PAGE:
If you have been watching the Southern Baptist Convention (SBC) in recent years, you know that there has been a decline in membership, a stagnation of baptisms, and an increase in plateauing churches. This has been happening for well over a decade.
1. The Theological Fault Line: Reformed versus Baptistic
When I entered the seminary to take courses for my Master’s degree in 1996, I was exposed to many Southern Baptist leaders and their influence. Names included: B.H. Carroll, E.Y. Mullins, W.T. Conner, John A. Broadus. The influence was strongly Baptistic, and specifically Southern Baptist in orientation.
When I entered the seminary to take courses for my Doctorate degree in 2009, I was exposed to many Reformed leaders. These included John Piper, D.A. Carson, Albert Mohler, and Mark Dever. Many of the modern influences for today’s pastors has shifted from strictly Southern Baptist thought to Reformed thought. The theological influence was still conservative. None of these authors took liberal positions on marriage for example.
However, they did shift the thinking in other ways. For example, there was a greater prominence in Calvinistic thought, which is based upon Reformed theology. Calvinism puts the theology of election against the theology of evangelism. People who hold to Calvinism should be evangelistic. People who are evangelistic have in the past held to a form of Calvinism. However, today, it seems that these two truths are placed in opposition. By that, I mean that the more a person accepts the doctrine of election (which is what Calvinism in the SBC has promoted), the less evangelistic they seem to become. The more a person emphasizes evangelism, the less they will respect the doctrine of election. Two truths from the Bible have been used to bring division. This has occurred in part by the second fault line.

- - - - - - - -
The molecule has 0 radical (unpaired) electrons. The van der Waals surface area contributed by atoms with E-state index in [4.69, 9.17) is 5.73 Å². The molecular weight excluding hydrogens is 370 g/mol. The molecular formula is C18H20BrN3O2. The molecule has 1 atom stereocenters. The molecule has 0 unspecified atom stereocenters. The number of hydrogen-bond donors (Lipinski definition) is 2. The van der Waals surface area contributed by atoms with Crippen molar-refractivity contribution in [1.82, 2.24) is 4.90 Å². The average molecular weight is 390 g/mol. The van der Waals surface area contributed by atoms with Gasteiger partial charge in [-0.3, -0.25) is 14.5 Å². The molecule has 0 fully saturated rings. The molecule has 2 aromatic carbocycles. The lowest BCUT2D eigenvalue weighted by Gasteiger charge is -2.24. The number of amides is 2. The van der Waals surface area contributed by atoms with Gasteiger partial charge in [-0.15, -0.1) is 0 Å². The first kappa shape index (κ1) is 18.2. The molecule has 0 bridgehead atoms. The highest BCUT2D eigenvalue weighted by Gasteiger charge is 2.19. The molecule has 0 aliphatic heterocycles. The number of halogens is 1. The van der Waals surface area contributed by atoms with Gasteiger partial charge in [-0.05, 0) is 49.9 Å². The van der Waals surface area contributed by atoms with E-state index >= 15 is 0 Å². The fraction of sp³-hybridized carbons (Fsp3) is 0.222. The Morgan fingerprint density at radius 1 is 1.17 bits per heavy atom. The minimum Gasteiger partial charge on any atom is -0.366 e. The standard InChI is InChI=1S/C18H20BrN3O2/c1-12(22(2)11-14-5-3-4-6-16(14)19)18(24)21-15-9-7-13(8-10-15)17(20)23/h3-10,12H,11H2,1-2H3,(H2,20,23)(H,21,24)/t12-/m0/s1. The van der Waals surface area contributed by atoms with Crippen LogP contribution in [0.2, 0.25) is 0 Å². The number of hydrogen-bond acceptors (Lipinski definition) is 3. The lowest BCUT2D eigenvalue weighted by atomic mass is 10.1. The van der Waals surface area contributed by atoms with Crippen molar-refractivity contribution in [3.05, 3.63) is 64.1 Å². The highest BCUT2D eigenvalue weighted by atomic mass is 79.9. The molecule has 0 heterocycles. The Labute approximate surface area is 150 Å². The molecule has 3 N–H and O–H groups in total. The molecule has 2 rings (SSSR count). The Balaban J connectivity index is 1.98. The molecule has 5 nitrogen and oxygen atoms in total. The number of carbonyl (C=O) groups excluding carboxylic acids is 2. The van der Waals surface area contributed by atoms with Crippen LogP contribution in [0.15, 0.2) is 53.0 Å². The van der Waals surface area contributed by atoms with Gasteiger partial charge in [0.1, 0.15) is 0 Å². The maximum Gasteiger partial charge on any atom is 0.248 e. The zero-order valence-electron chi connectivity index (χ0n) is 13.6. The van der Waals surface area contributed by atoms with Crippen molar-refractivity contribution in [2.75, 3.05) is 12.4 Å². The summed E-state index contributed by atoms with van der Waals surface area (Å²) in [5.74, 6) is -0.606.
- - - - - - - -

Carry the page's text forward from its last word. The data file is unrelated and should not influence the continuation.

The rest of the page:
2. The Church Growth Fault Line: Church Planting versus Church Strengthening
Two major shifts started to happen in the 1980s in Southern Baptist life. The first shift began with the publication of Purpose Driven Church. Rick Warren provided a template that helped existing SBC churches grow. As these churches grew, they used new methods and models that neglected previous ones. For example, instead of hiring a revival preacher to come and attract people to the church, these churches would use community outreaches such as Fall Festivals and other big events that catered to the interest of the audience. It catered to their physical needs, not directly their spiritual needs.
As a result, personal evangelism was not taught to the members of the church. Efforts to visit people on a weekly basis began to decline. Churches stopped using revivals as an outreach. At some point in the late 1990s (which I think is related to the communication fault line), these church growth methods stopped having an impact. The emphasis shifted to church planting. Churches that grew earlier started to plateau. Members of these churches wanted help in maintaining their membership.
The Southern Baptist Convention leadership saw this decline in members and poured more money into church planting. As these plateauing churches (who had previously used church growth methods) saw these new church plants grow, a fault line developed over church growth methods. These older churches wanted to be “strengthened” instead of what they saw as their money being used to start new churches. These churches in need of strengthening saw these new churches as competition because they attracted younger people.